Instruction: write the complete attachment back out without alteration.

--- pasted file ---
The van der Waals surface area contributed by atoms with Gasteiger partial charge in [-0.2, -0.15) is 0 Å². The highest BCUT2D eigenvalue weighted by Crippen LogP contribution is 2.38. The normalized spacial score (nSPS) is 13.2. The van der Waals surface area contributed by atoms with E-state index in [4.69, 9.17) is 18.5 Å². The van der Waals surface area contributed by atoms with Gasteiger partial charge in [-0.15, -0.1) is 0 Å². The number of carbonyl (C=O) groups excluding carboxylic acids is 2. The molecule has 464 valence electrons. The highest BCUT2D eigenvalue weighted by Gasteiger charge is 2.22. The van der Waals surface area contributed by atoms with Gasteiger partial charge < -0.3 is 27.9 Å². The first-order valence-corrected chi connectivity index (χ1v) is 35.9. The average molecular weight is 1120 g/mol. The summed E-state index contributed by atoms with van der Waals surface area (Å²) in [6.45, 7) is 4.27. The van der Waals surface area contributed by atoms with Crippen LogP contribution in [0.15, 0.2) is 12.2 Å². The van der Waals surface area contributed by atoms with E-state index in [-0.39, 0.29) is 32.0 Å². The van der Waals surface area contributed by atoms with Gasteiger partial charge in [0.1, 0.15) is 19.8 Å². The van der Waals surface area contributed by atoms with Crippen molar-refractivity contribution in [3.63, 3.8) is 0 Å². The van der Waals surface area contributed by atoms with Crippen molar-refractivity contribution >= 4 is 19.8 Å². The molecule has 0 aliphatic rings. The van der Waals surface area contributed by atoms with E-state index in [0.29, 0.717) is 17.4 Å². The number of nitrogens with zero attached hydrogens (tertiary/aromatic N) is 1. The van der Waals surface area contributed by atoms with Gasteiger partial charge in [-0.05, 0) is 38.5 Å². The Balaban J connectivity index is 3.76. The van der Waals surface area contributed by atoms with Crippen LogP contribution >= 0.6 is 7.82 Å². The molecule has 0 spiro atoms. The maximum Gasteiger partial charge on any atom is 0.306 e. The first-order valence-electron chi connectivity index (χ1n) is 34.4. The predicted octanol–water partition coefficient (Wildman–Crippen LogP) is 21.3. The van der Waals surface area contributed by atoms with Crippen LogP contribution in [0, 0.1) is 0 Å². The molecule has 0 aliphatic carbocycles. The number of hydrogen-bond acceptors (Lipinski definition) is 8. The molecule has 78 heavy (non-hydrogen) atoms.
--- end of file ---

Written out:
The van der Waals surface area contributed by atoms with Gasteiger partial charge in [-0.2, -0.15) is 0 Å². The highest BCUT2D eigenvalue weighted by Crippen LogP contribution is 2.38. The normalized spacial score (nSPS) is 13.2. The van der Waals surface area contributed by atoms with E-state index in [4.69, 9.17) is 18.5 Å². The van der Waals surface area contributed by atoms with Gasteiger partial charge in [-0.15, -0.1) is 0 Å². The number of carbonyl (C=O) groups excluding carboxylic acids is 2. The molecule has 464 valence electrons. The highest BCUT2D eigenvalue weighted by Gasteiger charge is 2.22. The van der Waals surface area contributed by atoms with Gasteiger partial charge < -0.3 is 27.9 Å². The first-order valence-corrected chi connectivity index (χ1v) is 35.9. The average molecular weight is 1120 g/mol. The summed E-state index contributed by atoms with van der Waals surface area (Å²) in [6.45, 7) is 4.27. The van der Waals surface area contributed by atoms with Crippen LogP contribution in [0.15, 0.2) is 12.2 Å². The van der Waals surface area contributed by atoms with E-state index in [-0.39, 0.29) is 32.0 Å². The van der Waals surface area contributed by atoms with Gasteiger partial charge in [0.1, 0.15) is 19.8 Å². The van der Waals surface area contributed by atoms with Crippen molar-refractivity contribution in [3.63, 3.8) is 0 Å². The van der Waals surface area contributed by atoms with Crippen molar-refractivity contribution >= 4 is 19.8 Å². The molecule has 0 aliphatic rings. The van der Waals surface area contributed by atoms with E-state index in [0.29, 0.717) is 17.4 Å². The number of nitrogens with zero attached hydrogens (tertiary/aromatic N) is 1. The van der Waals surface area contributed by atoms with Gasteiger partial charge in [-0.05, 0) is 38.5 Å². The Balaban J connectivity index is 3.76. The van der Waals surface area contributed by atoms with Crippen LogP contribution >= 0.6 is 7.82 Å². The molecule has 0 spiro atoms. The maximum Gasteiger partial charge on any atom is 0.306 e. The first-order valence-electron chi connectivity index (χ1n) is 34.4. The predicted octanol–water partition coefficient (Wildman–Crippen LogP) is 21.3. The van der Waals surface area contributed by atoms with Crippen LogP contribution in [0, 0.1) is 0 Å². The molecule has 0 aliphatic carbocycles. The number of hydrogen-bond acceptors (Lipinski definition) is 8. The molecule has 78 heavy (non-hydrogen) atoms.